Welcome to the JOE-DOWN, a back-and-forth movie review blog by two snarky Joes from Minnesota, Joe Froemming and Joe Brown. We will take turns selecting a movie — any movie we want — and review it here. For this installment, Froemming picked “Bloodsport.”
The Movie: “Bloodsport”
Starring: Jean-Claude Van Damme, Donald Gibb, Leah Ayres
Director: Newt Arnold
Plot Summary: (From IMDB) Follows Frank Dux, an American martial artist serving in the military, who decides to leave the army to compete in a martial arts tournament in Hong Kong where fights to the death can occur.
Rotten Tomatoes Rating: 33 percent
Froemming: Hey, we are back after a brief hiatus. Given it was the first in two-and-a-half-years, I say that is pretty good. I will not get into all the details, but our former platform is shutting down so we moved our butts here. Unchained by our parent company, does that mean we will finally give you JOE-DOWN NIGHTS, where we go full-on uncensored to the seductive sax-driven tunes of Glenn Frey? Who the (REDACTED) knows, but for now, we are continuing what we started.
The original JOE-DOWN was birthed with a Jean-Claude Van Damme flick “Welcome to the Jungle,” and for its rebirth, I decided to kick things off with JCVD again with “Bloodsport.”
Now, as someone who came of age in the ‘80s and ‘90s with cable TV, “Bloodsport” was a movie that seemed to always be on TBS. I have seen this movie in patches too many times to count, and sat through it in one sitting a few times in my youth. And all I recalled was the cool fighting. What I didn’t recall was a lot of the odd acting and bonkers flashbacks that almost make the movie more confusing.
Brown, why don’t you give us your first thoughts as I punch a bunch of bricks?
Brown: This movie is ‘80s incarnate.
You have training montages, a foreign musclehead whose acting skills are… subpar at best. A soundtrack with Stan Bush. It has everything.
Does that make it a good movie? Well…
Now, I had only seen the most ridiculous parts of this movie in clips and listened to the “How Did This Get Made” episode but had never seen the movie in its full form. And somehow, this movie is way more bizarre in its full form.
I’m going to try and steal a katana, so I’ll let you get this underway, Froemming.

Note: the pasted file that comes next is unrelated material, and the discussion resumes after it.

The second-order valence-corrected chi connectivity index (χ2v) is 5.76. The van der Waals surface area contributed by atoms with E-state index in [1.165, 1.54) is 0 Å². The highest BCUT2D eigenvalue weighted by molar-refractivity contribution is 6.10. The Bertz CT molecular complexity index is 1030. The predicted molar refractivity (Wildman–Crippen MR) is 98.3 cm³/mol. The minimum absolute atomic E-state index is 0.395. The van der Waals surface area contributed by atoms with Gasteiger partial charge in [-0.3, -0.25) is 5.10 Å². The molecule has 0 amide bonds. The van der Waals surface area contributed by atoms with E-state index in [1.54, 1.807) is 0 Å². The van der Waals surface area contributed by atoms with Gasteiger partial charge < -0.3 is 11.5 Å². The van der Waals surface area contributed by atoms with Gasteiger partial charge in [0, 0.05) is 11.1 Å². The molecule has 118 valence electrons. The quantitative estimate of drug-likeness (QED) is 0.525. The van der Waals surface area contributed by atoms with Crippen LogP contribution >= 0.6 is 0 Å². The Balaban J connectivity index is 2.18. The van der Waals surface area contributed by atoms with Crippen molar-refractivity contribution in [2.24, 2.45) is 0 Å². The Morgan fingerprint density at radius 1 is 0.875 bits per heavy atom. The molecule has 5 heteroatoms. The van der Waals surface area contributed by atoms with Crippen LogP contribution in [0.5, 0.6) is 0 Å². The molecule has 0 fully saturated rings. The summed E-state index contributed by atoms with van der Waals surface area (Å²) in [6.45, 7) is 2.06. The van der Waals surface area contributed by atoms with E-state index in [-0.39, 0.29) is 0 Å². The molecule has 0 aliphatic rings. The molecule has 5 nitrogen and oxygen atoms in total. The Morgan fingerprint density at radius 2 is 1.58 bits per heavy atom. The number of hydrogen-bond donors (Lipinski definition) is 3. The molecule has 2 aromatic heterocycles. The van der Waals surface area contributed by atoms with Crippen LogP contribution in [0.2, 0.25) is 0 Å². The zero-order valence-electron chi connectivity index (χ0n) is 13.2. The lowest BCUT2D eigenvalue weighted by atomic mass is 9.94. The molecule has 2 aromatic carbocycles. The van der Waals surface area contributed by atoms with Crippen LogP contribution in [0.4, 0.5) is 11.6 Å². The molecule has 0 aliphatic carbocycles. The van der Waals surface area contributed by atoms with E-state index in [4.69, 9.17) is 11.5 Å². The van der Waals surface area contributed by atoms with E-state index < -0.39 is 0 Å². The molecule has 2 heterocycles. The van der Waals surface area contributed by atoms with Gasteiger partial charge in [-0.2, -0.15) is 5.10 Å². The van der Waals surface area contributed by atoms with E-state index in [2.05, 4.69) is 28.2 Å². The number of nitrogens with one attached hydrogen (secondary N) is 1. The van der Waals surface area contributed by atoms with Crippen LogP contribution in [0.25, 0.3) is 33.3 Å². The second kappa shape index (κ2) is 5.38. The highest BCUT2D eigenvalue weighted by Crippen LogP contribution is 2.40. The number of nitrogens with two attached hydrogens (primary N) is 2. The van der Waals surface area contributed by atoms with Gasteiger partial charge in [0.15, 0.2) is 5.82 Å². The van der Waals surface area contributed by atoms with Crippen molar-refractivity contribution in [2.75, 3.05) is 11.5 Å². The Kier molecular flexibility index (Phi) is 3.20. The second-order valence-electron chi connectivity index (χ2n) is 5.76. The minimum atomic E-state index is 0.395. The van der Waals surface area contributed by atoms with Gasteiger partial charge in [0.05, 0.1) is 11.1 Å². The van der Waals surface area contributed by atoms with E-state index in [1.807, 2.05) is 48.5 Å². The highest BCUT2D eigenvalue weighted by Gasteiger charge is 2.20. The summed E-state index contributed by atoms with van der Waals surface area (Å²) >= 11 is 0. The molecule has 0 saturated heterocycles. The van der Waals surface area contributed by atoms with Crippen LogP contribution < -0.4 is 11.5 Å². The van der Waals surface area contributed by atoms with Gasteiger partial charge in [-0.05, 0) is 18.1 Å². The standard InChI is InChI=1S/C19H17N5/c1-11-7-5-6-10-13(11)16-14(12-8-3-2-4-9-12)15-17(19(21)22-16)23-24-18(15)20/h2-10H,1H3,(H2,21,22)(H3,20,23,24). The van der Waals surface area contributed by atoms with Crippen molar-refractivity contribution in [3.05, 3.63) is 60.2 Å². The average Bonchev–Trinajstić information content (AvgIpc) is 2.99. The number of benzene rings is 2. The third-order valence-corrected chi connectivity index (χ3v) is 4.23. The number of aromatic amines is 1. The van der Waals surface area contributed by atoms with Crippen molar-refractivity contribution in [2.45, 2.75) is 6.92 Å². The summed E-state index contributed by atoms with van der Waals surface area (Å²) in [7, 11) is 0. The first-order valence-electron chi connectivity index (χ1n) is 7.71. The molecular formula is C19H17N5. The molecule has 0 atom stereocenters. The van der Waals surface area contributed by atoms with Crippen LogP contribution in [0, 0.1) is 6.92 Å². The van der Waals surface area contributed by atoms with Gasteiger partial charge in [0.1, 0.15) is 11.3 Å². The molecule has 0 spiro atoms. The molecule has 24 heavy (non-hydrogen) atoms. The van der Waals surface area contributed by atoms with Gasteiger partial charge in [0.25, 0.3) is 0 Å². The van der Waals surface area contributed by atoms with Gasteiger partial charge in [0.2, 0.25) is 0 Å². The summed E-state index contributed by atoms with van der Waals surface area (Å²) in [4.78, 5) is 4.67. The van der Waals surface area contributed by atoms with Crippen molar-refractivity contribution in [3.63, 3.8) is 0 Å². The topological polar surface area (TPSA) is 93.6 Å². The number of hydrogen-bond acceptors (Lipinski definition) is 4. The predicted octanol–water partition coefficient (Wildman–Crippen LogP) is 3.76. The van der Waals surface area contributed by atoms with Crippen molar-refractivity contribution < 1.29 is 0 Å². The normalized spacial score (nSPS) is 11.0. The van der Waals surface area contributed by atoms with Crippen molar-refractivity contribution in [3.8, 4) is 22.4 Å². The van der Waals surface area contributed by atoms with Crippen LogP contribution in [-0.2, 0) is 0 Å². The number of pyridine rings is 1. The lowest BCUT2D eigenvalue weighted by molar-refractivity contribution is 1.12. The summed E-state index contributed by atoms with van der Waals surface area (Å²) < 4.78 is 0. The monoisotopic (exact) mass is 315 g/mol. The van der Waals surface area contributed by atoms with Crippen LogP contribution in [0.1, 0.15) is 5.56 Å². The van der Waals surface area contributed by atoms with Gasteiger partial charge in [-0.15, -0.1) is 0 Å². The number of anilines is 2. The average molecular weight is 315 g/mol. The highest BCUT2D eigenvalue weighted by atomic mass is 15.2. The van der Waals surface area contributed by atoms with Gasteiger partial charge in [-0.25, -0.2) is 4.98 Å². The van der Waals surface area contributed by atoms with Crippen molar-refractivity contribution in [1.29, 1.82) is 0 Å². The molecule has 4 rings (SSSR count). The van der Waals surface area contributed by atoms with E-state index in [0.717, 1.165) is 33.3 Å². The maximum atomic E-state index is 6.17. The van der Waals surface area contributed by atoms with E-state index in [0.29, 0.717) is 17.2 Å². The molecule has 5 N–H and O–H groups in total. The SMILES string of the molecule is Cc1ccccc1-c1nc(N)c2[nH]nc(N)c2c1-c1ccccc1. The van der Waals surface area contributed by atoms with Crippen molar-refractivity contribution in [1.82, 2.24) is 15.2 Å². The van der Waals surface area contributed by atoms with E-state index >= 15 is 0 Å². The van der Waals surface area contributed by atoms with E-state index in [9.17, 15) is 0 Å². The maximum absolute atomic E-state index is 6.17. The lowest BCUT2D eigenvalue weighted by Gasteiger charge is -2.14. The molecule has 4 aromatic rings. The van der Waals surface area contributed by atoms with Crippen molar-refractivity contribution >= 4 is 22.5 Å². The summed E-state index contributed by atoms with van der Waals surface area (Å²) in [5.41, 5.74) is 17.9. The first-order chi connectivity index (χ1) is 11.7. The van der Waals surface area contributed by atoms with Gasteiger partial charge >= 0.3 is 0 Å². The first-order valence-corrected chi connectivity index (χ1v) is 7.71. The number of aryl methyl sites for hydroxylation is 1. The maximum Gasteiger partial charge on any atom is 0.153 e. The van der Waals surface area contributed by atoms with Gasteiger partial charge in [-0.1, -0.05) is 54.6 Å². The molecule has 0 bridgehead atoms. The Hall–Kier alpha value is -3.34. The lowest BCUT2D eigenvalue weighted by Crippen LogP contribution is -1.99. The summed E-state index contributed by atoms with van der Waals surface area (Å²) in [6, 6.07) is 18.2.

Froemming: This movie, which is a Cannon joint so you know it is going to be baffling, begins with a montage of sorts of people breaking ice bricks with their hands and feet and, hilariously, a guy just jumping through a bunch of wooden boards. Thus making this a book you most definitely can judge by its cover.
Brown: Let’s all take a moment to appreciate that this movie is based on claims by the real Frank Dux, which have pretty much been proven to be total BS.
Essentially, this is the origin story of the Rex Kwon Do guy from “Napoleon Dynamite.”
Froemming: I was thinking Dux was the inspiration for Nick Notle’s character in “Tropic Thunder.”
So, among the random people we see is Ray Jackson, which cinema history has taught me he really hates nerds, who is going to Hong Kong for
Mortal Kombat Kumite, a balls-out fighting event where grown men beat the living snot out of one another.
And we also meet Frank Dux (pronounced Dukes, and mocked later as Ducks), a military man we learn nothing about his profession who sneaks off base to visit his ailing master or whatever, Senzo Tanaka.
This is where things go off the rails fast. Brown, why don’t you get us into this Hunter Thompson-esque drug fueled fever dream.
Brown: This sequence is “The Room”-level insanity.
So we see a group of kids come into a house through the window. Among them, a young Frank Dux, who is a HUGE fan of the Giants. Which one? I have no (REDACTED) clue. He’s wearing a San Francisco Giants BASEBALL hat with his New York Giants FOOTBALL jersey. That alone had me discombobulated.
The group of delinquents are about to steal a sword belonging to the Tanakas before they get spooked, save for Frank. And when Senzo and his son, Shingo, find him red-handed, Shingo kicks him in the gut. And instead of saying, you know, “I’m calling the cops, get the (REDACTED) out of my house,” Senzo tells Frank that you must earn a sword then PROCEEDS TO SWING THE SWORD AT A (REDACTED) KID, cutting the brim of his cap.
Because he doesn’t move, apparently Frank has fighting spirit.
Young Frank also has the strangest accent put to film save for Tommy Wiseau. In fact, I thought for a second he was a young Tommy.
Froemming: Young Frank Dux seems like the weird kid in elementary school who ate paint chips. He also reminded me of our buddy Rod from “Birdemic.”